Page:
2. Not all messages have the same level of security, which builds up with each message exchanged. Invitations have no security at all, as they can be read by anyone anytime. First replies and replies made right after a reset are secure against third parties reading them, but they can be read indefinitely both by sender and recipient. The replies to those can be read more than once, but only until a new reply is made. The second reply from either end is immediately unreadable after the first read, but still a powerful enemy who obtains both Passwords and gains access to both machines would be able to reconstruct the plain contents. Third replies and beyond, however, become absolutely unreadable by anyone as soon as the recipient decrypts them once.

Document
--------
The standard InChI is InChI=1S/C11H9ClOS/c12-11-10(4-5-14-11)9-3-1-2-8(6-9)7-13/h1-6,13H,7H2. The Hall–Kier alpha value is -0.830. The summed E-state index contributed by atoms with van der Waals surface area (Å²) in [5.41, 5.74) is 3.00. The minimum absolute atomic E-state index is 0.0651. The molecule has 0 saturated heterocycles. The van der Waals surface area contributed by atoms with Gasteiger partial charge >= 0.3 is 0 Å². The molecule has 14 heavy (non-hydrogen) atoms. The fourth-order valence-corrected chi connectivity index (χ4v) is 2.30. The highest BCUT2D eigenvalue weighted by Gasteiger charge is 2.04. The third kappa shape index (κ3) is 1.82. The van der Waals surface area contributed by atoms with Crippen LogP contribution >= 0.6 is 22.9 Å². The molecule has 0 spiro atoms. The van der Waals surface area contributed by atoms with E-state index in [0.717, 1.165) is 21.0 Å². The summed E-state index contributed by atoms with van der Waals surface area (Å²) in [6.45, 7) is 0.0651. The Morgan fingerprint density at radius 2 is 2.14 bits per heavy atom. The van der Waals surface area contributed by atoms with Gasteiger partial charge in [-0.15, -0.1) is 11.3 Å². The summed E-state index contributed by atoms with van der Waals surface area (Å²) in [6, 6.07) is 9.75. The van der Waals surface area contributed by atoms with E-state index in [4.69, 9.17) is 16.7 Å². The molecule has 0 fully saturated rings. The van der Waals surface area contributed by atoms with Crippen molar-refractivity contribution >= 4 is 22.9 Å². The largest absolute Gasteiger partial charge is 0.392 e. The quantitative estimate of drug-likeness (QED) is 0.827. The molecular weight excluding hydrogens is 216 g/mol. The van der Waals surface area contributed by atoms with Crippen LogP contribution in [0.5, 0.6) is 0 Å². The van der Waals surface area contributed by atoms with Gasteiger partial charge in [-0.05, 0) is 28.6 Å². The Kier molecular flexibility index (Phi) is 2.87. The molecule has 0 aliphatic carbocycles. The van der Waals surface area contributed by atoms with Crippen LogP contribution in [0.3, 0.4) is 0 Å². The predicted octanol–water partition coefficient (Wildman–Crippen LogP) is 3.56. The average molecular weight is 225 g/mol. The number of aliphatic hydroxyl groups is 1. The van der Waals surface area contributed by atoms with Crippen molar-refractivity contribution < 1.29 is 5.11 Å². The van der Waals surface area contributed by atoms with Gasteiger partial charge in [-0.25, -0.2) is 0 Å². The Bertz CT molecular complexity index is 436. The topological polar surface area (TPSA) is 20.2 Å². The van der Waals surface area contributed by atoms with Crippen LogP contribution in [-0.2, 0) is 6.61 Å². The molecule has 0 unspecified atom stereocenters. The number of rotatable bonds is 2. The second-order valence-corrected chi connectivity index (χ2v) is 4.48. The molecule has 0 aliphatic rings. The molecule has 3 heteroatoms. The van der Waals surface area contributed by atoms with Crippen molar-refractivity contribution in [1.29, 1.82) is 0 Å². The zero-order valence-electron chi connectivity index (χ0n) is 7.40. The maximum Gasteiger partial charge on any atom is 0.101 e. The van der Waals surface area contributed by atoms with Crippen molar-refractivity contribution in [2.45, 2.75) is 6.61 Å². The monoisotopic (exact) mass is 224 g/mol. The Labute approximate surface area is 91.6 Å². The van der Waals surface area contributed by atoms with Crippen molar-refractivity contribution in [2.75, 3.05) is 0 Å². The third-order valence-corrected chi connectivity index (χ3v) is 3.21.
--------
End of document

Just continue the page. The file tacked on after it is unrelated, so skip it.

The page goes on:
3. Hackers could change the code at the web server, and thereby destroy all security without users realizing it. The native app versions of SeeOnce are code-signed by the respective app stores so this is not a problem with them, but if you are concerned about the authenticity of the web app, you can verify it by following the instructions below.

Click here for instructions against a "man in the middle."

The easy way: ask your correspondent to read over the phone (or in an audio or video SeeOnce chat session) a substantial portion of the special SeeOnce link made on his/her side when making a reply, or the beginning of any encrypted message, which should match what you're getting. Fifteen characters or so will be enough. But if you are communicating exclusively by email, you can send a person whom you know and who knows you the following message or something like it, which implements something called the "interlock protocol":